TVEyes Wants To Take Fox News Fight To Supreme Court

TVEyes aims to take a legal battle over its $500-a-month online monitoring service to the Supreme Court, the company says in new court papers.

"This case presents an exceptionally important question regarding the proper construction of the Copyright Act’s fair use defense," TVEyes writes in a motion filed with the Supreme Court on Wednesday.

The motion outlines the company's plans to ask the Supreme Court to reverse a decision issued earlier this year by the 2nd Circuit Court of Appeals, which ordered TVEyes to stop offering clients video clips from Fox News programs.

The legal battle dates to 2013, when Fox News alleged in a lawsuit that TVEyes infringed copyright with its video monitoring service -- which is used by journalists, the White House, politicians and the U.S. military, among others. TVEyes records and indexes news programs from 1,400 stations, and allows subscribers to search for news clips by keywords and access portions of the shows.



U.S. District Court Judge Alvin Hellerstein in Manhattan issued a mixed ruling in the case. In September of 2014, he said TVEyes makes fair use of Fox's material by indexing its news clips and providing snippets of them to subscribers. But the following year, he ruled that other components of TVEyes' service infringed copyright.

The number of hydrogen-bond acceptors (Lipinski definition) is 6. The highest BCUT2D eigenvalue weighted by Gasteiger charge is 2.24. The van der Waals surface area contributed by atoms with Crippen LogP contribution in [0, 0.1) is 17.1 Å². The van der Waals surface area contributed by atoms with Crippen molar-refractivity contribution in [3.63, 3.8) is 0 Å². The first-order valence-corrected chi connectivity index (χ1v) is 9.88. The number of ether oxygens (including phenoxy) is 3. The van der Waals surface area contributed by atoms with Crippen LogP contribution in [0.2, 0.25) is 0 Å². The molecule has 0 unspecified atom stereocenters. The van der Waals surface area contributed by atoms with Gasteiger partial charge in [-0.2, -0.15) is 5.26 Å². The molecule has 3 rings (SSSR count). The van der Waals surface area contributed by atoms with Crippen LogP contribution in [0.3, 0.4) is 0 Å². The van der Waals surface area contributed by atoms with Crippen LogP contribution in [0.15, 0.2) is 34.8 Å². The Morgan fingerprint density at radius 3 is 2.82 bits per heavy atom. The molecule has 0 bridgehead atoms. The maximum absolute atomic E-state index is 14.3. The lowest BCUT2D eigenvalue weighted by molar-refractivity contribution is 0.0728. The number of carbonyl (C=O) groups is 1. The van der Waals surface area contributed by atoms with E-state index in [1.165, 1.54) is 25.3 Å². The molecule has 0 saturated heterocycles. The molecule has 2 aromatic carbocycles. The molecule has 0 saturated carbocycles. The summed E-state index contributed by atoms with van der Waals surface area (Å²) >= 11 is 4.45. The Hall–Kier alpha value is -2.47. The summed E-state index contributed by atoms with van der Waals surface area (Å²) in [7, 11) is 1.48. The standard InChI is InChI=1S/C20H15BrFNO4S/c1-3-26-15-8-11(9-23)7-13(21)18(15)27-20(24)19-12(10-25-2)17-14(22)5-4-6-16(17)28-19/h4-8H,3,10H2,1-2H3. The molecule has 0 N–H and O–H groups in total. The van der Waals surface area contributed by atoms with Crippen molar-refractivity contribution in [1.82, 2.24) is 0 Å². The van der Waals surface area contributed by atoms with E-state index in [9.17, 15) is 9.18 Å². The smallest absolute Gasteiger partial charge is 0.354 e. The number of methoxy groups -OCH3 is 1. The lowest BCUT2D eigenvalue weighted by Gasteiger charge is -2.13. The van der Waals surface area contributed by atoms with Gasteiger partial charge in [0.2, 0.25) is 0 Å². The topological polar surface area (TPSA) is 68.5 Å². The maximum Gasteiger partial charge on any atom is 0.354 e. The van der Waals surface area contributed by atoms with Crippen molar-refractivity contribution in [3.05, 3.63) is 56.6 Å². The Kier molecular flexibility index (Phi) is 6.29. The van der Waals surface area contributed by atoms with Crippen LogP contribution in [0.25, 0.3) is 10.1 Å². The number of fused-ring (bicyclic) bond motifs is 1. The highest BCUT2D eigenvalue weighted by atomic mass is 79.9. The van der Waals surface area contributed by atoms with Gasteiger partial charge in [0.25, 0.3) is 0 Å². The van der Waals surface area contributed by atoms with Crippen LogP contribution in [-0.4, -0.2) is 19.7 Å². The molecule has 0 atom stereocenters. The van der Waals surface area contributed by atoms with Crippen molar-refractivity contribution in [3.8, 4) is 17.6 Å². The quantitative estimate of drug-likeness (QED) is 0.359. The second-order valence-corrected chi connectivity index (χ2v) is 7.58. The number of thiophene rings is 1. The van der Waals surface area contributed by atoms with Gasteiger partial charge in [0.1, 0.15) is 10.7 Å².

Both companies then appealed to the 2nd Circuit. Fox News argued at a hearing last year that its ability to market its clips, or to create a market for clips in the future, was being thwarted by TVEyes.

TVEyes countered that its service was protected by fair use principles because it is "transformative" -- offering not simply access to news and entertainment but also the ability to analyze companies' approach to the news.

A three-judge appellate panel ruled against TVEyes earlier this year. Two of the judges said in a written opinion that they agreed with TVEyes that its service was transformative, but said the service wasn't protected by fair use principles because it harms Fox's ability to monetize its content. The judges specifically noted that TVEyes' success shows that the service "displaces potential Fox revenues."

TVEyes plans to argue that those judges' reasoning was circular, in that they presumed Fox was harmed based on TVEyes' popularity. "The decision below conflicts with prior decisions of this Court and other courts of appeals rejecting the position that ... market harm may be presumed from a copyright defendant’s commercial success," TVEyes writes in its papers, which preview the arguments it plans to make.

The company also will argue that the 2nd Circuit's ruling effectively allows Fox to stifle criticism of its programs by attaching restrictive conditions to licenses. TVEyes' attorney said at a hearing last March that Fox's licenses aren't suitable for people who want to criticize news programs, because the licenses contain a non-disparagement clause.

In its new papers, TVEyes asks the Supreme Court for additional time to officially petition for an appeal. The company is seeking an extension from August 13 to September 12.

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